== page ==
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Lou Holtz, Sean McDermott headline 2020 William & Mary Athletics Hall of Fame class

The Locker Room Show | January 13
William & Mary football announces 2020 early signing period class
Posted at 10:39 PM, Mar 03, 2020
and last updated 2020-03-03 22:39:23-05

WILLIAMSBURG, Va. (TribeAthletics.com) - The William & Mary Athletics Department announced its 2020 W&M Athletics Hall of Fame Class. This year's class includes nine former student-athletes and one coach. All together, the inductees represent eight different sports.

The Class of 2020 is Derek Cox, Football, 2008; Scott Estes, Jr., Men's Tennis, 1993; Allison Evans Kwolek, Women's Lacrosse, 2003; Ian Fitzgerald, Men's Cross Country and Track & Field, 2009; Peel Hawthorne, Field Hockey and Women's Lacrosse, 1980; Lou Holtz, Football Coach; Mindy Wolff, Women's Swimming & Diving, 1975; Claire Zimmeck, Women's Soccer, 2009. Additionally, Sean McDermott, Football, 1998, and Sebronzik Wright, Men's Gymnastics, 1995, were also selected, but will defer their inductions due to scheduling conflicts this year.

One of the most cherished traditions in William & Mary football is the Walk-On Hall of Fame, and one of the most famed names on that list belongs to Sean McDermott. Even before the national exploits in the NFL as an assistant and then head coach, McDermott had furnished an indelible career for the Tribe.

Coming to Williamsburg with nothing more than a promise to have a shot, McDermott quickly found his place and his home on some of the Tribe's most feared and successful defenses. He played in all 46 games of his career as a defensive back with 26 starts, including every game of his final two seasons. McDermott made 322 tackles and had 20 passes defended including four interceptions, and also forced three fumbles while picking up six. He led his teams to a combined 32-14 (.696) record, including the Yankee Conference title in 1996.

After graduating, McDermott moved right into coaching, joining the Philadelphia Eagles staff in 1998 and staying until 2010. Both of McDermott's starting safeties were named to the Pro Bowl in 2004, a first in team history, and the Eagles advanced to the Super Bowl that season. In 2009, he was promoted to defensive coordinator, and in 2011, he was hired by the Carolina Panthers in that same role. His teams finished in the top-10 defenses in the NFL every year from 2012-15, and the Panthers advanced to the Super Bowl following the 2015 season where they only gave up one offensive touchdown against the vaunted New England Patriots. In 2017, McDermott was announced as the head coach for the Buffalo Bills, and in his first season, took the team to NFL Playoffs for the first time in 18 years. That had been the longest active playoff drought among all four major professional spots in North America. In his three seasons so far, the Bills are 25-23 with two playoff appearances, and this past year, won 10 games for the first time since 1999.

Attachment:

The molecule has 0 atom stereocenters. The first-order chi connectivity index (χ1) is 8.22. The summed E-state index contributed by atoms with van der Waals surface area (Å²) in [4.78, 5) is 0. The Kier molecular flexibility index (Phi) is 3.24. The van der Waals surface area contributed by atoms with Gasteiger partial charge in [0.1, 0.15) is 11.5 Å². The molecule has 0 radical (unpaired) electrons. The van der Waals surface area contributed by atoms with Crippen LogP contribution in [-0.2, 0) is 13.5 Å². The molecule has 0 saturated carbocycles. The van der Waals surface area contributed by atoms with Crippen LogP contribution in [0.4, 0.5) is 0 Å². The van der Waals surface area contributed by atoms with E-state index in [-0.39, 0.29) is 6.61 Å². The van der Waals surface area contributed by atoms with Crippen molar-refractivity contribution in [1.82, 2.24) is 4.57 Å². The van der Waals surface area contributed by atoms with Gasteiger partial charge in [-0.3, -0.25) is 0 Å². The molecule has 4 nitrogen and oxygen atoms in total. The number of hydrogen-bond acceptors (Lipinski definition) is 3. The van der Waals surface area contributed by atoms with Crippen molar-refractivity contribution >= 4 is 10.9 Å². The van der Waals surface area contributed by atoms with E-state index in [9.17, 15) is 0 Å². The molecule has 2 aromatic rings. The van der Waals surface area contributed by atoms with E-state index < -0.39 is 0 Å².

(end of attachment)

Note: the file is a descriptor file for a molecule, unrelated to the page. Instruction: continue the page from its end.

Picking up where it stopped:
To millions of casual football fans, mention the name "Dr. Lou," and they'll think about his time as a television personality, or maybe as head coach at South Carolina, or most probably as the coach of the 1988 national champions at Notre Dame. Coach Lou Holtz's story, however, starts even before all that, here at William & Mary. Holtz was an assistant coach for the Tribe from 1961-63, his first full-time coaching gig, and after subsequent stops at Connecticut, South Carolina, and a national title on the staff at Ohio State, he returned to Williamsburg in 1969 as head coach for the first time.

His three teams played in the rough-and-tumble Southern Conference, and gave better than they got with a 9-4 mark in conference play. In his second season, 1970, the Tribe won the Southern Conference championship and went to the Tangerine Bowl, W&M's last bowl game and the last post-season appearance until 1986. That year W&M also set a then-record 2,655 rushing yards, breaking the mark that had stood since 1947, and which still stands as the No. 6 mark in school history.

His next team, in 1971, was even better in the conference, 4-1, but finished second overall. The squad threw for 2,056 passing yards to break the record previously held by the 1949 team (1,730 yards), and wasn't surpassed on a per-game basis until 1981. Both the 1970 and 1971 teams set school records for total offence, and the 1971 team also set the record for most yards per punt, 42.78. That wasn't passed until 1998, and still ranks No. 2 all-time.

The formal induction ceremony will be held on Saturday, April 18th, at the Williamsburg Lodge. It is scheduled to start with a cocktail reception at 6:00 p.m., followed by the dinner and induction ceremony at 7:00 p.m. Registration for the event will be available soon. Please contact Peter Travis for more details at pttravis@wm.edu or 757-221-2005.

Complete bios for each inductee can be found by clicking the links below.
Derek Cox, Football, Class of 2008
Scott Estes, Jr., Men's Tennis, Class of 1993
Allison Evans Kwolek, Women's Lacrosse, Class of 2003
Ian Fitzgerald, Men's Cross Country & Track & Field, Class of 2009
Peel Hawthorne, Field Hockey & Women's Lacrosse, Class of 1980
Lou Holtz, Football Coach
Sean McDermott, Football, Class of 1998
Mindy Wolff, Women's Swimming & Diving, Class of 1975
Sebronzik Wright, Men's Gymnastics, Class of 1995
Claire Zimmeck, Women's Soccer, Class of 2009